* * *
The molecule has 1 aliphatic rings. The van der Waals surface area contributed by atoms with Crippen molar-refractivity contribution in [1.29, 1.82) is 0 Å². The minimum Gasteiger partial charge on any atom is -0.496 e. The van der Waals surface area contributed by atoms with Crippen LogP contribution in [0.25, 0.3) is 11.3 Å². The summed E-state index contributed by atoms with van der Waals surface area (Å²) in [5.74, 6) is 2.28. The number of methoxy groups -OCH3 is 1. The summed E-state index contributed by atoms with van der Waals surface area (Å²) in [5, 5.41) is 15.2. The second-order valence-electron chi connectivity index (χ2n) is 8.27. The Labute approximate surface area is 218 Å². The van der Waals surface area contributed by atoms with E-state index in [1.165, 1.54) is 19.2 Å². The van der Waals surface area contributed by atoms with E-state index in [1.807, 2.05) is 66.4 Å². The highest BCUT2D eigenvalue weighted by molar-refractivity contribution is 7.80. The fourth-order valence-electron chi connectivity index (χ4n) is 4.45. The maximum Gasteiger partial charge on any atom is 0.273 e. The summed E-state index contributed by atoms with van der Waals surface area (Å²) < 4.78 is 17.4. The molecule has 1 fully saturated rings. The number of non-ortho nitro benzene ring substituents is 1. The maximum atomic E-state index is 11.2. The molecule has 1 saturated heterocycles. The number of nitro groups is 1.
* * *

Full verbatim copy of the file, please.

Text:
The molecule has 1 aliphatic rings. The van der Waals surface area contributed by atoms with Crippen molar-refractivity contribution in [1.29, 1.82) is 0 Å². The minimum Gasteiger partial charge on any atom is -0.496 e. The van der Waals surface area contributed by atoms with Crippen LogP contribution in [0.25, 0.3) is 11.3 Å². The summed E-state index contributed by atoms with van der Waals surface area (Å²) in [5.74, 6) is 2.28. The number of methoxy groups -OCH3 is 1. The summed E-state index contributed by atoms with van der Waals surface area (Å²) in [5, 5.41) is 15.2. The second-order valence-electron chi connectivity index (χ2n) is 8.27. The Labute approximate surface area is 218 Å². The van der Waals surface area contributed by atoms with E-state index in [1.165, 1.54) is 19.2 Å². The van der Waals surface area contributed by atoms with E-state index in [1.807, 2.05) is 66.4 Å². The highest BCUT2D eigenvalue weighted by molar-refractivity contribution is 7.80. The fourth-order valence-electron chi connectivity index (χ4n) is 4.45. The maximum Gasteiger partial charge on any atom is 0.273 e. The summed E-state index contributed by atoms with van der Waals surface area (Å²) < 4.78 is 17.4. The molecule has 1 fully saturated rings. The number of non-ortho nitro benzene ring substituents is 1. The maximum atomic E-state index is 11.2. The molecule has 1 saturated heterocycles. The number of nitro groups is 1.